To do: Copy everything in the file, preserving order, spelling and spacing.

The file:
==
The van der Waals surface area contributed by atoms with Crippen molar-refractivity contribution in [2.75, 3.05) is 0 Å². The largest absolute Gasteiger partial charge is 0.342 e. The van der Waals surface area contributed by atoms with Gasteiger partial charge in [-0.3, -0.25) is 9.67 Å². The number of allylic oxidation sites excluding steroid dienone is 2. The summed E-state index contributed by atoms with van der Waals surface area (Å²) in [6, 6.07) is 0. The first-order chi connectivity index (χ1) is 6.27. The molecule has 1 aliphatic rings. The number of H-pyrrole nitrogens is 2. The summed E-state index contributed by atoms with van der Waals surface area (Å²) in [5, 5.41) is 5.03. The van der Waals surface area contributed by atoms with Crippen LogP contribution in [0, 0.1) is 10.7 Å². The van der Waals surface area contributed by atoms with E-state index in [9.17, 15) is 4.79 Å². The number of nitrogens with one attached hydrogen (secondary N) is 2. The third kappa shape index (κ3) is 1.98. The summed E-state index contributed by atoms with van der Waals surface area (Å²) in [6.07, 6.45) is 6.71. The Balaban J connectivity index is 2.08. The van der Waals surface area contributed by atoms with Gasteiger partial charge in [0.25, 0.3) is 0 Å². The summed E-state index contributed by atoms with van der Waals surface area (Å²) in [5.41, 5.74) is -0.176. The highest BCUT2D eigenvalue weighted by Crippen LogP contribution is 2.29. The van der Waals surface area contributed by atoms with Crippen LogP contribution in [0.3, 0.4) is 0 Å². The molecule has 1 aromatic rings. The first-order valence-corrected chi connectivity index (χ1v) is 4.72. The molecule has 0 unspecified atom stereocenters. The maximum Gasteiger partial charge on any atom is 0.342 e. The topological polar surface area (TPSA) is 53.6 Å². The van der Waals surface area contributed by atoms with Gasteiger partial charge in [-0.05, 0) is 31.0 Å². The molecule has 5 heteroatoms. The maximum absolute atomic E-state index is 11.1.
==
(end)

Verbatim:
The van der Waals surface area contributed by atoms with Crippen molar-refractivity contribution in [2.75, 3.05) is 0 Å². The largest absolute Gasteiger partial charge is 0.342 e. The van der Waals surface area contributed by atoms with Gasteiger partial charge in [-0.3, -0.25) is 9.67 Å². The number of allylic oxidation sites excluding steroid dienone is 2. The summed E-state index contributed by atoms with van der Waals surface area (Å²) in [6, 6.07) is 0. The first-order chi connectivity index (χ1) is 6.27. The molecule has 1 aliphatic rings. The number of H-pyrrole nitrogens is 2. The summed E-state index contributed by atoms with van der Waals surface area (Å²) in [5, 5.41) is 5.03. The van der Waals surface area contributed by atoms with Crippen LogP contribution in [0, 0.1) is 10.7 Å². The van der Waals surface area contributed by atoms with E-state index in [9.17, 15) is 4.79 Å². The number of nitrogens with one attached hydrogen (secondary N) is 2. The third kappa shape index (κ3) is 1.98. The summed E-state index contributed by atoms with van der Waals surface area (Å²) in [6.07, 6.45) is 6.71. The Balaban J connectivity index is 2.08. The van der Waals surface area contributed by atoms with Gasteiger partial charge in [0.25, 0.3) is 0 Å². The summed E-state index contributed by atoms with van der Waals surface area (Å²) in [5.41, 5.74) is -0.176. The highest BCUT2D eigenvalue weighted by Crippen LogP contribution is 2.29. The van der Waals surface area contributed by atoms with Crippen LogP contribution in [0.3, 0.4) is 0 Å². The molecule has 1 aromatic rings. The first-order valence-corrected chi connectivity index (χ1v) is 4.72. The molecule has 0 unspecified atom stereocenters. The maximum Gasteiger partial charge on any atom is 0.342 e. The topological polar surface area (TPSA) is 53.6 Å². The van der Waals surface area contributed by atoms with Gasteiger partial charge in [-0.05, 0) is 31.0 Å². The molecule has 5 heteroatoms. The maximum absolute atomic E-state index is 11.1.